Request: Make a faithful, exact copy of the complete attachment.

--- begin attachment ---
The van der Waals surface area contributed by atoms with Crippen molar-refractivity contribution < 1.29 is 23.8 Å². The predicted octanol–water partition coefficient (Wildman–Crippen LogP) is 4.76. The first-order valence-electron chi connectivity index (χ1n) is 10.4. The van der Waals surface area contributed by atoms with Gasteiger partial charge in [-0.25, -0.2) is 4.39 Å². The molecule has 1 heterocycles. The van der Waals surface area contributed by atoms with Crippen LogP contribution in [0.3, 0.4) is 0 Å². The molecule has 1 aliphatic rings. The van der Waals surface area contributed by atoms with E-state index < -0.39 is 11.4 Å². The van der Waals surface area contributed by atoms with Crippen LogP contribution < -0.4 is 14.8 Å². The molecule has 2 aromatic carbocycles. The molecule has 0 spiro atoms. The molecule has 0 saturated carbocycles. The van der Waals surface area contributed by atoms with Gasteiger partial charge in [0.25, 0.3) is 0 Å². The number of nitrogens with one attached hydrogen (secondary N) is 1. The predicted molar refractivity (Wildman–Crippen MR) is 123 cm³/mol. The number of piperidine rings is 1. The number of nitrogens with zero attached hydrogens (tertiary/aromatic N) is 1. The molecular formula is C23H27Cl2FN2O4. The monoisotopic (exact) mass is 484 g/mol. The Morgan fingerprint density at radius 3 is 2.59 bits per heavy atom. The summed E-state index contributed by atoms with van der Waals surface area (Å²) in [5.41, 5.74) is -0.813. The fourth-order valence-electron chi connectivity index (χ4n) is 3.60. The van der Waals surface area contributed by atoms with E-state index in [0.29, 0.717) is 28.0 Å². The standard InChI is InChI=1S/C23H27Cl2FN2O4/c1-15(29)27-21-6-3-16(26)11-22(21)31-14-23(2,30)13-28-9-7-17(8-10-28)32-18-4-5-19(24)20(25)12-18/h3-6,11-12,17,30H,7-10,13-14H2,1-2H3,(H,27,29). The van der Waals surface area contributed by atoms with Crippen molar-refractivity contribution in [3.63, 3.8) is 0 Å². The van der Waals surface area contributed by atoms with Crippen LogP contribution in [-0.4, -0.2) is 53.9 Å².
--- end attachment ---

The van der Waals surface area contributed by atoms with Crippen molar-refractivity contribution < 1.29 is 23.8 Å². The predicted octanol–water partition coefficient (Wildman–Crippen LogP) is 4.76. The first-order valence-electron chi connectivity index (χ1n) is 10.4. The van der Waals surface area contributed by atoms with Gasteiger partial charge in [-0.25, -0.2) is 4.39 Å². The molecule has 1 heterocycles. The van der Waals surface area contributed by atoms with Crippen LogP contribution in [0.3, 0.4) is 0 Å². The molecule has 1 aliphatic rings. The van der Waals surface area contributed by atoms with E-state index < -0.39 is 11.4 Å². The van der Waals surface area contributed by atoms with Crippen LogP contribution < -0.4 is 14.8 Å². The molecule has 2 aromatic carbocycles. The molecule has 0 spiro atoms. The molecule has 0 saturated carbocycles. The van der Waals surface area contributed by atoms with Gasteiger partial charge in [0.25, 0.3) is 0 Å². The number of nitrogens with one attached hydrogen (secondary N) is 1. The predicted molar refractivity (Wildman–Crippen MR) is 123 cm³/mol. The number of piperidine rings is 1. The number of nitrogens with zero attached hydrogens (tertiary/aromatic N) is 1. The molecular formula is C23H27Cl2FN2O4. The monoisotopic (exact) mass is 484 g/mol. The Morgan fingerprint density at radius 3 is 2.59 bits per heavy atom. The summed E-state index contributed by atoms with van der Waals surface area (Å²) in [5.41, 5.74) is -0.813. The fourth-order valence-electron chi connectivity index (χ4n) is 3.60. The van der Waals surface area contributed by atoms with E-state index in [0.29, 0.717) is 28.0 Å². The standard InChI is InChI=1S/C23H27Cl2FN2O4/c1-15(29)27-21-6-3-16(26)11-22(21)31-14-23(2,30)13-28-9-7-17(8-10-28)32-18-4-5-19(24)20(25)12-18/h3-6,11-12,17,30H,7-10,13-14H2,1-2H3,(H,27,29). The van der Waals surface area contributed by atoms with Crippen molar-refractivity contribution in [3.63, 3.8) is 0 Å². The van der Waals surface area contributed by atoms with Crippen LogP contribution in [-0.4, -0.2) is 53.9 Å².